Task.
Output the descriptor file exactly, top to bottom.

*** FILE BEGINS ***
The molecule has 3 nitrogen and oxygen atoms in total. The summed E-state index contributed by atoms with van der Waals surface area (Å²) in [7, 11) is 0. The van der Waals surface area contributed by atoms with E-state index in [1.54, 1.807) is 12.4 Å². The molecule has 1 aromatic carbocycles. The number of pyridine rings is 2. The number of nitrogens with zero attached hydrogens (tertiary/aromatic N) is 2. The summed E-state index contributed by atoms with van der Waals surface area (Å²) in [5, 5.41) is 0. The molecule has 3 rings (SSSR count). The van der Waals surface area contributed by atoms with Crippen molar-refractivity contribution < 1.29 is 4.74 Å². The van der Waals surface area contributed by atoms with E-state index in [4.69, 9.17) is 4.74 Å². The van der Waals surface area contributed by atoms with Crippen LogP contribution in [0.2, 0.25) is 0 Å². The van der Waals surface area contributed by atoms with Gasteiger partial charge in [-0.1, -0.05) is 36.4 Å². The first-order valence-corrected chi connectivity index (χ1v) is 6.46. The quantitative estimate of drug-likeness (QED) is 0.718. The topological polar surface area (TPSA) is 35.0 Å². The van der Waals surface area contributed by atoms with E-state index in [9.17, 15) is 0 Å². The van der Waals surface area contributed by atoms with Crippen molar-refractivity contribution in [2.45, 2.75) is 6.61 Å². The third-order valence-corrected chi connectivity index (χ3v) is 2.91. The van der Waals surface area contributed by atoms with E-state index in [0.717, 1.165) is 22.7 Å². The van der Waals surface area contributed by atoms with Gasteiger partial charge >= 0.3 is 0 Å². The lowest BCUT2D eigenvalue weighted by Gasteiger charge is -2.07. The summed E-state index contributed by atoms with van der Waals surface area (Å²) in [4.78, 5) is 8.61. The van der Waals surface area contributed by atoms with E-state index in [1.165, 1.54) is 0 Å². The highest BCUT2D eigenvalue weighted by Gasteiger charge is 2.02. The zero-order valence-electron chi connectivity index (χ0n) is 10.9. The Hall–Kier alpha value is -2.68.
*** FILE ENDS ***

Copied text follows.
The molecule has 3 nitrogen and oxygen atoms in total. The summed E-state index contributed by atoms with van der Waals surface area (Å²) in [7, 11) is 0. The van der Waals surface area contributed by atoms with E-state index in [1.54, 1.807) is 12.4 Å². The molecule has 1 aromatic carbocycles. The number of pyridine rings is 2. The number of nitrogens with zero attached hydrogens (tertiary/aromatic N) is 2. The summed E-state index contributed by atoms with van der Waals surface area (Å²) in [5, 5.41) is 0. The molecule has 3 rings (SSSR count). The van der Waals surface area contributed by atoms with Crippen molar-refractivity contribution < 1.29 is 4.74 Å². The van der Waals surface area contributed by atoms with E-state index in [4.69, 9.17) is 4.74 Å². The van der Waals surface area contributed by atoms with Crippen LogP contribution in [0.2, 0.25) is 0 Å². The van der Waals surface area contributed by atoms with Gasteiger partial charge in [-0.1, -0.05) is 36.4 Å². The first-order valence-corrected chi connectivity index (χ1v) is 6.46. The quantitative estimate of drug-likeness (QED) is 0.718. The topological polar surface area (TPSA) is 35.0 Å². The van der Waals surface area contributed by atoms with E-state index in [9.17, 15) is 0 Å². The van der Waals surface area contributed by atoms with Crippen molar-refractivity contribution in [2.45, 2.75) is 6.61 Å². The third-order valence-corrected chi connectivity index (χ3v) is 2.91. The van der Waals surface area contributed by atoms with E-state index in [0.717, 1.165) is 22.7 Å². The van der Waals surface area contributed by atoms with Gasteiger partial charge >= 0.3 is 0 Å². The lowest BCUT2D eigenvalue weighted by Gasteiger charge is -2.07. The summed E-state index contributed by atoms with van der Waals surface area (Å²) in [4.78, 5) is 8.61. The van der Waals surface area contributed by atoms with E-state index in [1.165, 1.54) is 0 Å². The highest BCUT2D eigenvalue weighted by Gasteiger charge is 2.02. The zero-order valence-electron chi connectivity index (χ0n) is 10.9. The Hall–Kier alpha value is -2.68.